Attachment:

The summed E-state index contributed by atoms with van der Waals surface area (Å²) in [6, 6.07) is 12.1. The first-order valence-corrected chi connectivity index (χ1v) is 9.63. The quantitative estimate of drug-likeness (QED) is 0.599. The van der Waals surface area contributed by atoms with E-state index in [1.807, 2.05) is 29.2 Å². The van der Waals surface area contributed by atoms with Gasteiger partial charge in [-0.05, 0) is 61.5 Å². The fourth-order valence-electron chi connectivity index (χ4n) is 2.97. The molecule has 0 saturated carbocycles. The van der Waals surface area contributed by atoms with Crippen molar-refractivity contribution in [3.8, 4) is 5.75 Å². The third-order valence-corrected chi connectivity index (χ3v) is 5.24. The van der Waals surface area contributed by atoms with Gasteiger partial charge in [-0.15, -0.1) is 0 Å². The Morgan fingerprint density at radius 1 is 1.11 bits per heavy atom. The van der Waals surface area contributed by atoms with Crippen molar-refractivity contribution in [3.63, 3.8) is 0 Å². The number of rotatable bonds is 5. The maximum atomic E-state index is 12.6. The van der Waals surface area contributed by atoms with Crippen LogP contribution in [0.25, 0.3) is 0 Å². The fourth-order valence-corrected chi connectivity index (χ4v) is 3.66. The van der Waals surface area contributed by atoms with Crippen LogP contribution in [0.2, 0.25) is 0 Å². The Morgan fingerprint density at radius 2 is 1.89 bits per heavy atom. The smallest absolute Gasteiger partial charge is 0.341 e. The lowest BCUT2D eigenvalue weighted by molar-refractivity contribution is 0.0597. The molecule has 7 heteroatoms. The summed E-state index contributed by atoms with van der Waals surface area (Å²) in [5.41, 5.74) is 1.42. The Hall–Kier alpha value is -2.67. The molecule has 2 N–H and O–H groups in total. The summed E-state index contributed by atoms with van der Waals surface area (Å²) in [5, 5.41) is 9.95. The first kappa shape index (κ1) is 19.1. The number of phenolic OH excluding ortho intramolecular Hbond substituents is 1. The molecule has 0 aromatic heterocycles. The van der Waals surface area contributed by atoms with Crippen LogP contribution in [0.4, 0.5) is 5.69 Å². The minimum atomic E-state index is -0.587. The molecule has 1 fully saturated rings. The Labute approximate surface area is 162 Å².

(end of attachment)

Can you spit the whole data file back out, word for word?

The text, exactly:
The summed E-state index contributed by atoms with van der Waals surface area (Å²) in [6, 6.07) is 12.1. The first-order valence-corrected chi connectivity index (χ1v) is 9.63. The quantitative estimate of drug-likeness (QED) is 0.599. The van der Waals surface area contributed by atoms with E-state index in [1.807, 2.05) is 29.2 Å². The van der Waals surface area contributed by atoms with Gasteiger partial charge in [-0.05, 0) is 61.5 Å². The fourth-order valence-electron chi connectivity index (χ4n) is 2.97. The molecule has 0 saturated carbocycles. The van der Waals surface area contributed by atoms with Crippen molar-refractivity contribution in [3.8, 4) is 5.75 Å². The third-order valence-corrected chi connectivity index (χ3v) is 5.24. The van der Waals surface area contributed by atoms with Gasteiger partial charge in [-0.15, -0.1) is 0 Å². The Morgan fingerprint density at radius 1 is 1.11 bits per heavy atom. The van der Waals surface area contributed by atoms with Crippen molar-refractivity contribution in [3.63, 3.8) is 0 Å². The number of rotatable bonds is 5. The maximum atomic E-state index is 12.6. The van der Waals surface area contributed by atoms with Crippen LogP contribution in [0.25, 0.3) is 0 Å². The fourth-order valence-corrected chi connectivity index (χ4v) is 3.66. The van der Waals surface area contributed by atoms with Crippen LogP contribution in [0.2, 0.25) is 0 Å². The Morgan fingerprint density at radius 2 is 1.89 bits per heavy atom. The smallest absolute Gasteiger partial charge is 0.341 e. The lowest BCUT2D eigenvalue weighted by molar-refractivity contribution is 0.0597. The molecule has 7 heteroatoms. The summed E-state index contributed by atoms with van der Waals surface area (Å²) in [5.41, 5.74) is 1.42. The Hall–Kier alpha value is -2.67. The molecule has 2 N–H and O–H groups in total. The summed E-state index contributed by atoms with van der Waals surface area (Å²) in [5, 5.41) is 9.95. The first kappa shape index (κ1) is 19.1. The number of phenolic OH excluding ortho intramolecular Hbond substituents is 1. The molecule has 0 aromatic heterocycles. The van der Waals surface area contributed by atoms with Crippen LogP contribution in [0.4, 0.5) is 5.69 Å². The minimum atomic E-state index is -0.587. The molecule has 1 fully saturated rings. The Labute approximate surface area is 162 Å².